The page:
Using technology to facilitate rural and remote legal education

It's hard to keep up.

British Columbia is in the midst of introducing a new Family Law Act. The Federal Government has made significant changes to refugee law in Canada, and BC’s child welfare system has a number of new policies and protocols in place, all of which have implications for people working directly with women survivors of violence.

We are hopeful that some of these changes will better meet the needs women and their children. We believe that others will result in added challenges and barriers for vulnerable women.  And we know that the frontline advocates, transition house workers and counsellor, who are increasingly called upon to help women in crisis navigate our complex and often overwhelming legal system, need the support of the legal community to keep up with these changes.

We have done a number of workshop for anti-violence workers in the past, but what makes our latest series, set to begin in September, so exciting is that through a partnership with the BC Society of Transition Houses (BCSTH), and with the support of the Law Foundation of BC, we will be able to take the legal education series we facilitate in Vancouver and offer the same program to anti-violence workers around the province.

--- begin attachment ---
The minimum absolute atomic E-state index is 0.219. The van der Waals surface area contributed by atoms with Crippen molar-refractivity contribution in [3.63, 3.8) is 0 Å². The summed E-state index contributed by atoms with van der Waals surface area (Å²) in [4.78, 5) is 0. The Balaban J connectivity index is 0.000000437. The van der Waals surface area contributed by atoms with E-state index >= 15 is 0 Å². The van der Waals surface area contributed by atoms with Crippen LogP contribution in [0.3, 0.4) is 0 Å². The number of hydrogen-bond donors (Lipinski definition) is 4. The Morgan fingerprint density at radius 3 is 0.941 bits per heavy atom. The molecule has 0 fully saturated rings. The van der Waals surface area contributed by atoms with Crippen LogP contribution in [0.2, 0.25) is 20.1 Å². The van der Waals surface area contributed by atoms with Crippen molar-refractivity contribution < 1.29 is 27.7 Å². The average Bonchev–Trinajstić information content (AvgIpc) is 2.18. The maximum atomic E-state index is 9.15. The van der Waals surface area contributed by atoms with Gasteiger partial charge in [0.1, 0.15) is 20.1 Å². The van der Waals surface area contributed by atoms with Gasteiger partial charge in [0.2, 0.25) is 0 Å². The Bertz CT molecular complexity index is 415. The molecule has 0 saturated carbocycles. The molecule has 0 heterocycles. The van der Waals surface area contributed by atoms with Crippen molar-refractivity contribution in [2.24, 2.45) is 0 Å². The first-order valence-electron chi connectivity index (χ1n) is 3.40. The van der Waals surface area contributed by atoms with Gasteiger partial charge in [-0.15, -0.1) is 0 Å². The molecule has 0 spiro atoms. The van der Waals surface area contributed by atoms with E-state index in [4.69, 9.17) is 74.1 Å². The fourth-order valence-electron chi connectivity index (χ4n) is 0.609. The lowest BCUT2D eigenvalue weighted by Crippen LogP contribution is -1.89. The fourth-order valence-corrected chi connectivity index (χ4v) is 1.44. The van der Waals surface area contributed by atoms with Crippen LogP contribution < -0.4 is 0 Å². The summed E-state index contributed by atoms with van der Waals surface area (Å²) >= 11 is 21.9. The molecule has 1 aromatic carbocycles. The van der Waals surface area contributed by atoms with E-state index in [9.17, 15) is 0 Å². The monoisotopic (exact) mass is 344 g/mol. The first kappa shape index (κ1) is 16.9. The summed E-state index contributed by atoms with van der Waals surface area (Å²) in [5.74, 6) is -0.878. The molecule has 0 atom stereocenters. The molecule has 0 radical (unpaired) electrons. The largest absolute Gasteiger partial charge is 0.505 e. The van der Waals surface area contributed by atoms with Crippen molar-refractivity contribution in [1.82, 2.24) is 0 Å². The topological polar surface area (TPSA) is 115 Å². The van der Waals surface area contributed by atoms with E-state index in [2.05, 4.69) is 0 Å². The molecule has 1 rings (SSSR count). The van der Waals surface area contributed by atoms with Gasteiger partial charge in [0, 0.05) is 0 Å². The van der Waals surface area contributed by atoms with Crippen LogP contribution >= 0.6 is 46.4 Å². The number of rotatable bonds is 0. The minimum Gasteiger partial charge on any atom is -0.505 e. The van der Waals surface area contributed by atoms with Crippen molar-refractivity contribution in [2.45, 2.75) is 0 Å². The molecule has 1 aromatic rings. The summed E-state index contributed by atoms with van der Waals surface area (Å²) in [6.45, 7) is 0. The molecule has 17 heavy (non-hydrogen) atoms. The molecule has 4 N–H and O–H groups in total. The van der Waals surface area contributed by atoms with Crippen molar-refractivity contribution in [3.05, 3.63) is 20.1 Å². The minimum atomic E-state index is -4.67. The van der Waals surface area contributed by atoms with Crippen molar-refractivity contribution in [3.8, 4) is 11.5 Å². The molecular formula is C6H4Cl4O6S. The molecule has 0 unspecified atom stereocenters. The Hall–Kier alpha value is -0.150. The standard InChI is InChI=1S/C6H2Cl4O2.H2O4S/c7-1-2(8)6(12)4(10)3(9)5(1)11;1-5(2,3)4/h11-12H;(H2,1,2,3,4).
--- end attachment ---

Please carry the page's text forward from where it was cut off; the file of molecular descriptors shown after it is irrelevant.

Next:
For advocates and support workers living in rural and remote areas the impacts of the lack of legal aid is compounded by fewer services and long distances that make it hard to build networks of support. In order to address some of that unmet need, we are taking a workshop series we are facilitating at Kiwassa Neighbourhood House in Vancover, and using it as a basis for a series of real-time webinars that can be accessed by frontline workers from anywhere in BC. To take part in these free webinars, all an organization needs is a telephone and a computer with an internet connection.

Participants will be able to hear the presentation and ask questions (like a conference call) and also see the presenter's slides on your computer (watching over an internet connection). They can also type in questions for the presenter.  One of the greatest aspects of the project is that the webinar series will also be recorded and then hosted on BCSTH’s Online Community Resource Centre, as a reference resource.

We are excited about this new partnership with BCSTH and about reaching out to new communities across BC.  We are also fortunate to have partnerships with the knowledgeable (and brave) lawyers who have signed up to try their hands at online education.

Are you a service provider interested in finding out more about our legal education workshops? Get in touch!

Darcie Bennett, Ph.D
Campaigns Director
Pivot Legal Society

darcie [at] pivotlegal dot org